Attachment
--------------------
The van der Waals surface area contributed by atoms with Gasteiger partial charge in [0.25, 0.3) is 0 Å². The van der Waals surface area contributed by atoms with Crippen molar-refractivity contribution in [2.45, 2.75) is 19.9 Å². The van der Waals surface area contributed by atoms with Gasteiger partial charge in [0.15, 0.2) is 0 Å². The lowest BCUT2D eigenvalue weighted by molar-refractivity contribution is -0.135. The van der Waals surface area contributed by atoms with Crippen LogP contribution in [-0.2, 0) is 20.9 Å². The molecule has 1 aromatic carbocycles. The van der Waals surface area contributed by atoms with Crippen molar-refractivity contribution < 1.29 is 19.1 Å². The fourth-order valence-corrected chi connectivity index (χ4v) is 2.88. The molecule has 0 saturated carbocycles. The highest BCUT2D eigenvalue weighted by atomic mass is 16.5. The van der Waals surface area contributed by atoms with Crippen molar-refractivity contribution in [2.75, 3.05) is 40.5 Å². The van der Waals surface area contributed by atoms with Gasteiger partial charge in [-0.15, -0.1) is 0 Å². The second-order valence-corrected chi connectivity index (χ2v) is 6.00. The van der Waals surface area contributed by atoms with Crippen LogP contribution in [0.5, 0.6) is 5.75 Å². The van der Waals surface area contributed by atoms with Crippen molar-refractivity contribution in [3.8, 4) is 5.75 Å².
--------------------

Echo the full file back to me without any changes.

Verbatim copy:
The van der Waals surface area contributed by atoms with Gasteiger partial charge in [0.25, 0.3) is 0 Å². The van der Waals surface area contributed by atoms with Crippen molar-refractivity contribution in [2.45, 2.75) is 19.9 Å². The van der Waals surface area contributed by atoms with Gasteiger partial charge in [0.15, 0.2) is 0 Å². The lowest BCUT2D eigenvalue weighted by molar-refractivity contribution is -0.135. The van der Waals surface area contributed by atoms with Crippen LogP contribution in [-0.2, 0) is 20.9 Å². The molecule has 1 aromatic carbocycles. The van der Waals surface area contributed by atoms with Crippen molar-refractivity contribution < 1.29 is 19.1 Å². The fourth-order valence-corrected chi connectivity index (χ4v) is 2.88. The molecule has 0 saturated carbocycles. The highest BCUT2D eigenvalue weighted by atomic mass is 16.5. The van der Waals surface area contributed by atoms with Crippen molar-refractivity contribution in [2.75, 3.05) is 40.5 Å². The van der Waals surface area contributed by atoms with Gasteiger partial charge in [-0.15, -0.1) is 0 Å². The second-order valence-corrected chi connectivity index (χ2v) is 6.00. The van der Waals surface area contributed by atoms with Crippen LogP contribution in [0.5, 0.6) is 5.75 Å². The van der Waals surface area contributed by atoms with Crippen molar-refractivity contribution in [3.8, 4) is 5.75 Å².